And it may not be—yet. But staking your well-being and self-worth on a very unreliable startup will catch up with you at some point. Almost every entrepreneur I know has reached a searing nadir of stress or pain before reaching this understanding. So the earlier in your career that you can establish healthy boundaries between yourself and your company, the more successfully such practices will serve you.
In addition, regularly stepping away from your company—both physically and mentally—will give you the opportunity to invest in and enjoy other priorities. Consider setting aside at least one weeknight and one weekend day to be free of work. You may also want to pick a space in your home, such as your bedroom or your family room, as a place where you do not discuss work or check your emails. This gives you the opportunity to practice living apart from your company on a regular basis.
And it helps ensure that these regular activities become part of your weekly rhythm—and your sense of who you are. Ned meets regularly with an executive coach, whose primary goal is to help him be as effective a leader as possible. Interestingly, though, this coach leads almost every conversation they have with these two questions: Have you been playing music recently?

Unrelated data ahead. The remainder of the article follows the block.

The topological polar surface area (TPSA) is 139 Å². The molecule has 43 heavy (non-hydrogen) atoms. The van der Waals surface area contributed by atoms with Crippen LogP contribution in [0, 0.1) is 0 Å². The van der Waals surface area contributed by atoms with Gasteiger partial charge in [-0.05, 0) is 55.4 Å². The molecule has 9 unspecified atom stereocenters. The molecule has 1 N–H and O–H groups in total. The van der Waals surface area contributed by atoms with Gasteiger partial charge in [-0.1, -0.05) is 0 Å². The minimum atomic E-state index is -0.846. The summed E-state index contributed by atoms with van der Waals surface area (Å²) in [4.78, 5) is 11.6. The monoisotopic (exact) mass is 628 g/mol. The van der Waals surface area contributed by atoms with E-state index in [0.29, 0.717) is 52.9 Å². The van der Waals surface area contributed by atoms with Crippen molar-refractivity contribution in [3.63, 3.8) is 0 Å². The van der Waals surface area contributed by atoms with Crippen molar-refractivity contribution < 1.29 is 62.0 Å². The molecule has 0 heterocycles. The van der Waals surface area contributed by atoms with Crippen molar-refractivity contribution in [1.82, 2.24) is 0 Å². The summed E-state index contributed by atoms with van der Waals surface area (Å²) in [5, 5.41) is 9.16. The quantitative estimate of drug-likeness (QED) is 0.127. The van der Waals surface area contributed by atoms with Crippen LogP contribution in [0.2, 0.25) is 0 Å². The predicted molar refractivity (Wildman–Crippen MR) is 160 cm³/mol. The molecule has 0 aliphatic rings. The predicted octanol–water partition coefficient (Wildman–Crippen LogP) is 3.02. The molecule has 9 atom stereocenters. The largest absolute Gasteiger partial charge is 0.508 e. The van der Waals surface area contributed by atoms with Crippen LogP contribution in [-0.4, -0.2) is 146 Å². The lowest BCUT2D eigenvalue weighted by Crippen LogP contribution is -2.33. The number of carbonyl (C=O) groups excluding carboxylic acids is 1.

He knows, after working with hundreds of executives and entrepreneurs, that living a balanced, healthy life is foundational for long-term professional success. Soon they become addicted to the chase itself rather than rationally evaluating each opportunity as it comes. All their time and energy is taken up with racing after potential breaks.